The resource scarcity, as a combination of listed challenges, along with the imposed substantial changes of human behavior due to the COVID pandemic accentuates the necessity of dealing with resources with more circumspection. That means in the first place it is economically more efficient. Is it, particularly under the presented circumstances, justified to produce milk in a quantity below the animal’s genetic capacity? Moreover, is it even justified to use feed quantity for a liter of milk above the physiologic optimum? Or to allow more days to pass between parturition and the next pregnancy leading ultimately to less calves born and also to shortening of the productive life of an animal? All listed points belong to economic metrics and influence negative the farm productivity. Some governments are even paying subsidies from the national budget for covering the too high production costs of farm enterprise. Does it make sense that businesses, which by definition should generate profit, are being subsidized and what is the potential of the dairy farming industry to function in an ordinary economical manner?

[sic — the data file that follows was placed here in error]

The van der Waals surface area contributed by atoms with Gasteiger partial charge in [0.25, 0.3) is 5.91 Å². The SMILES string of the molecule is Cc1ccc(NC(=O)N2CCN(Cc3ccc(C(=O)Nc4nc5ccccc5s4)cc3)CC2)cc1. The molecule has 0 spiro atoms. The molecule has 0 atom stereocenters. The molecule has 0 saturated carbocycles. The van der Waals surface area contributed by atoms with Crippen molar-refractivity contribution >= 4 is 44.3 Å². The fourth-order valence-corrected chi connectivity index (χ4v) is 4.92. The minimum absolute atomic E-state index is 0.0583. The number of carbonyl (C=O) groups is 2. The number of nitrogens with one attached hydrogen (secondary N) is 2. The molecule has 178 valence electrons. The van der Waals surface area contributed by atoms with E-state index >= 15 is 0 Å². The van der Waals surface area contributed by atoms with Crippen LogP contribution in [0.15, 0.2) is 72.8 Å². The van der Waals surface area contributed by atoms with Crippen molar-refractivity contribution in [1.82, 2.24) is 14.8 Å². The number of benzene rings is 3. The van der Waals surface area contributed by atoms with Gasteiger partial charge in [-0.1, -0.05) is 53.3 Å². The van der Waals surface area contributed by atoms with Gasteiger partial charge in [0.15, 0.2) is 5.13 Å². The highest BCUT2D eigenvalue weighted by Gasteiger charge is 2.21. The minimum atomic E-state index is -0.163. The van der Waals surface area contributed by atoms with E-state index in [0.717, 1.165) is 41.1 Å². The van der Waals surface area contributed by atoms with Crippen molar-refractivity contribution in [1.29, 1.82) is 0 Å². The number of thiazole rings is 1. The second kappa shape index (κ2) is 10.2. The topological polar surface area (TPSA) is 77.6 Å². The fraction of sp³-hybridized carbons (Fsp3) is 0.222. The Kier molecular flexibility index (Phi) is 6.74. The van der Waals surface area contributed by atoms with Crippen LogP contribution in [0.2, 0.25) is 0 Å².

In an intent to present the world trends in milk production in the wake of an accentuated increase of the world population in the light of increased resource consumption combined with the negative ecological impact of this production, we chose a group of 15 countries to show the mentioned trends in the period between 1990 and 2019. Nine out of 15 countries belong to a group of economically undeveloped countries (India, China, Bangladesh, Vietnam, Afghanistan, Indonesia, Nepal, Pakistan, Sri Lanka) and the remaining 6 falls into a group of developed countries (Australia, Canada, USA, Denmark, France and Germany). The division of the countries into the described groups enabled us to demonstrate the mentioned trends in relation to the technological level of milk production.
Chart 1: Changes of inhabitant number, produced milk quantity, number of cows and milk consumption in a group of countries between 1990. and 2019.